I do not write I’m sorry I haven’t written more lately; here’s why; I promise to do better blog posts.
The first part strikes me as narcissistic—as though it matters to the world that any particular blogger hasn’t written more lately; the third part is usually a lie—people who write these posts almost always return to silence shortly afterwards. And I don’t figure readers generally care much about the why of silence. But Scott Greenfield has called me out:
As for those of you who have paid only rare attention to your blawgs, let your posts dwindle, left the heavy lifting to others, this might be a good time to explain why. You know who you are. I know who you are too. Is the genre dead? Is it not worth the effort? Are things so wonderful that there is nothing left to write?
So here’s why:
In 2014 I tried three jury trials and won all three. Two of them saved clients from certain deportation and the other saved the client from a felony conviction, a lifetime of sex-offender registration, and a possible prison term. Three jury trials is not a lot for a criminal-defense lawyer in Houston to try, but it’s fifty percent over my yearly average.
I also got part of a statute held unconstitutional. No, check that. Two statutes. Two-hundred-plus people were on probation or in prison because of their convictions for violating Texas’s “dirty-talk-to-a-minor” statute. After I killed that statute on First Amendment grounds in the Court of Criminal Appeals a few of them found their way to me, and I got them out of prison or off probation and off the sex-offender registration list, and started the process of clearing their names.
One of those whose name I am clearing was the first client for whom I had argued (unsuccessfully at the time) the unconstitutionality of the statute. I got to tell the trial judge, “I told you so.”
I took on several civil First Amendment cases on behalf of web publishers and a newspaper, and won.
Throughout this professional triumph, it was the voices of the many clients I haven’t been able to save whispering in my ear, “memento mori.” I have three cases set for jury trial in the first three months of this year, and I’m not going to let the distinct possibility that I will break my short streak by losing one of them stop me from fighting like hell.
I have First Amendment challenges pending against Texas’s Online Impersonation statute, the remainder of its Online Solicitation statute, the remainder of its Improper Photography statute, and its Fraudulent Use of Identifying Information statute. These should all be winners according to U.S. v. Stevens and U.S. v. Alvarez, but I’m not letting the possibility that Texas courts will fail to follow Stevens and Alvarez stop me from prosecuting these appeals, especially since I do it better than the other lawyers I have seen challenging Texas statutes on First Amendment grounds. I may not win, but I have the best chance. And, unlike many in this profession, I am not my record.
I’m debating whether to jump into the fray and try to get the Texas Legislature not to pass any of the unconstitutional speech-restricting statutes that have been proposed, or to lie behind the log.
I taught jury selection, ethics, legal writing, and constitutional law to groups of law students and lawyers across Texas and farther afield, and scheduled more of the same for this year.
Personally, I got my family through 2014 with no surgery, serious illness or death. I couldn’t say the same about the three years before. I reconnected with old friends whom I hadn’t heard from in up to three decades. I took my family on a three-week European vacation, showing the kids a part of the world they hadn’t seen before. I spent some quality time with them, watched my oldest play some lacrosse, started building an AR-15 with my youngest, and spent some time at the shooting range.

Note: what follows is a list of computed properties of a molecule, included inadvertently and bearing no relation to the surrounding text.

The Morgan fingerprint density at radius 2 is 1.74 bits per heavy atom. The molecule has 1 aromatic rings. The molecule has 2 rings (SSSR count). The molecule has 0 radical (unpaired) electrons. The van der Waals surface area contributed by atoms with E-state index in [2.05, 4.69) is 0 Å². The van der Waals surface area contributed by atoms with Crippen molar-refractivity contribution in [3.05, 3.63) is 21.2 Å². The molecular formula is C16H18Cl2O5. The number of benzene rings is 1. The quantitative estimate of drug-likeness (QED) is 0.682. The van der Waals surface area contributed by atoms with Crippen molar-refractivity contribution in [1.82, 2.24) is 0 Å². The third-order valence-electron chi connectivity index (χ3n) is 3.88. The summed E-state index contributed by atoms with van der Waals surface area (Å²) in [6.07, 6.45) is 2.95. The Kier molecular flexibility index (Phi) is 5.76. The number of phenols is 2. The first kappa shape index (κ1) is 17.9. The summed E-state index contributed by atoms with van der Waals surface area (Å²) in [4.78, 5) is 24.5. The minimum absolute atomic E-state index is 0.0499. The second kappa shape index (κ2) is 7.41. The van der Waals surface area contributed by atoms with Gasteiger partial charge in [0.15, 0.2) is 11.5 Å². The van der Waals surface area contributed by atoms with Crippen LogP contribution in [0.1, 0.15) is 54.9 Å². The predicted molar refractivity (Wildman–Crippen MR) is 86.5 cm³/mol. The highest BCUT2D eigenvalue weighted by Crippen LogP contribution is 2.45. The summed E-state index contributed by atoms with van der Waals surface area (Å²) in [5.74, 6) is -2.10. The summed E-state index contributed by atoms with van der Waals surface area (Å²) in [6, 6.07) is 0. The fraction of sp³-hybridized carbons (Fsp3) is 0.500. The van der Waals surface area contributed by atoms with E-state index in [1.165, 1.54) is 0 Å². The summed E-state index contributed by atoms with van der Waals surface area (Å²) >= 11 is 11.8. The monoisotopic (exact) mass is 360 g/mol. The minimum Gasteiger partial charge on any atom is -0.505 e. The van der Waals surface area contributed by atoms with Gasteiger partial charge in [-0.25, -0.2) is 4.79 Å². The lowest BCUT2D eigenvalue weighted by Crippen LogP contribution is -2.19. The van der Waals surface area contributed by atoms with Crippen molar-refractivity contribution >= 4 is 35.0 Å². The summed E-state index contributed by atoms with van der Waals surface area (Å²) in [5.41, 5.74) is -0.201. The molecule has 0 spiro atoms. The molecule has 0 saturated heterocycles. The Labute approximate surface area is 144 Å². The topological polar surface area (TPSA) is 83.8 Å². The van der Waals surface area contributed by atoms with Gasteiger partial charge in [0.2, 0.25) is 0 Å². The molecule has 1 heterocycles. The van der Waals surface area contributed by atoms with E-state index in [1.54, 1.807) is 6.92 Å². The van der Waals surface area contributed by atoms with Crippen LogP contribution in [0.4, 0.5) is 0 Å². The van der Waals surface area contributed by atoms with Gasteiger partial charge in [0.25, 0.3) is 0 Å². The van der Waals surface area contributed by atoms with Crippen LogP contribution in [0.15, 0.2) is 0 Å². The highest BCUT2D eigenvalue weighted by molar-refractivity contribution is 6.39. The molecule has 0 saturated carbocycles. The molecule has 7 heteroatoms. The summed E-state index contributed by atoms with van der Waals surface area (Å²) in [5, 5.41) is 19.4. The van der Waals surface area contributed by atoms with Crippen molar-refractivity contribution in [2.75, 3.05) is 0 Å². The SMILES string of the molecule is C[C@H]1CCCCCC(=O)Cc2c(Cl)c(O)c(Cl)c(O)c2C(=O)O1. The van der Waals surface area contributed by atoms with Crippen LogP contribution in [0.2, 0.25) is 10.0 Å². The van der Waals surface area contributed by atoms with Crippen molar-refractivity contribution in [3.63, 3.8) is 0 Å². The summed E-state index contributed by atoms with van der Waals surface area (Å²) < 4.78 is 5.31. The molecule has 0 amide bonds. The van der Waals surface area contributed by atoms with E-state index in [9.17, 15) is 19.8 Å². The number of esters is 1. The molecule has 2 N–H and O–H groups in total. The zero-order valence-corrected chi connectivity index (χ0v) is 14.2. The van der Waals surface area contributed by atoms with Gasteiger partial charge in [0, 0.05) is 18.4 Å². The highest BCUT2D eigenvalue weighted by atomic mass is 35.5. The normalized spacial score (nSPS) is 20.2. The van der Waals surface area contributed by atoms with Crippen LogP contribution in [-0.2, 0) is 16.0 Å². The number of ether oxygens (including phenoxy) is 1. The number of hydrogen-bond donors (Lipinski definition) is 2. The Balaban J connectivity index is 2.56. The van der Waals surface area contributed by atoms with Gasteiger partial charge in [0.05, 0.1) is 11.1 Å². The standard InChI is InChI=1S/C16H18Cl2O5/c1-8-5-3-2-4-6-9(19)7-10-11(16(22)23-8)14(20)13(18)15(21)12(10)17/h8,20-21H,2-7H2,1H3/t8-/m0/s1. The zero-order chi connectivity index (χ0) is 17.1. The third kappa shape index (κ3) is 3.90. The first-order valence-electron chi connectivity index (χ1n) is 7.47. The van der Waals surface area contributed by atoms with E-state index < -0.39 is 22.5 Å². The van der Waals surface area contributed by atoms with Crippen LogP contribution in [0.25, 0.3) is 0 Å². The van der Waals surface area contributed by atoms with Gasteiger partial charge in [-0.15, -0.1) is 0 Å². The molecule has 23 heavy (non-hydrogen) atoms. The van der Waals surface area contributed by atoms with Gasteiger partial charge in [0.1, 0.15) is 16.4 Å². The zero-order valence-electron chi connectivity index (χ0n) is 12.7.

I took Jen to Eric Clapton, Eric Taylor, and Greg Trooper concerts. Held the fort while she got through her first semester of the University of Houston’s post-baccalaureate accounting program.
I made dinner for my family almost every night. I got my oldest to school almost every day.
I declared victory in my war with TSA, and resumed air travel: to DC (for a reunion of my cohort from the American Embassy School in New Delhi in the mid 80s, Columbus (where I hung out with Scott Greenfield, Brian Tannebaum, Mirriam Seddiq, Jeff Gamso, and Appellate Squawk), Miami (where I celebrated with Brian and his family the release of Brian’s book), and Colorado (where my brother and some high-school buddies took a couple of hikes, broke bread, and drank some good whiskey). Not to mention Beaumont, Lake Charles, Fort Worth, Austin, Odessa, and Round Top. (Next Friday I’m flying to Abilene! Woohoo!)
I also resumed my psychodrama and improv training. I found the synergy between the two, applied it to my advocacy, and taught others to do the same. I went back (after a few-year hiatus) to the National Psychodrama Training Center’s Round Top training, and I attended staff training for TCDLA’s psychodrama-based Fourth Annual Advanced Skills course (but was, unhappily, prevented by circumstances from attending).
I found a new improv home, Station Theater, took two groups of young lawyers there for introductory classes, performed twice before paying audiences, and joined a troupe that will do four shows in the next two months.
I don’t imagine that I’ll be long-remembered. I consider my protégés, and their protégés, my professional legacy. Three of my protégées started taking regular improv classes.
I wrote a few brilliant briefs. Came to terms with the existential loneliness inside my head. Perfected my prime rib and my dark chocolate cake. Drove cool cars. Rode motorcycles. Made new friends. Cried a little. Laughed a lot.
In short, I’m sorry I haven’t written more lately. I’ve been busy living and lawyering. I promise to do better.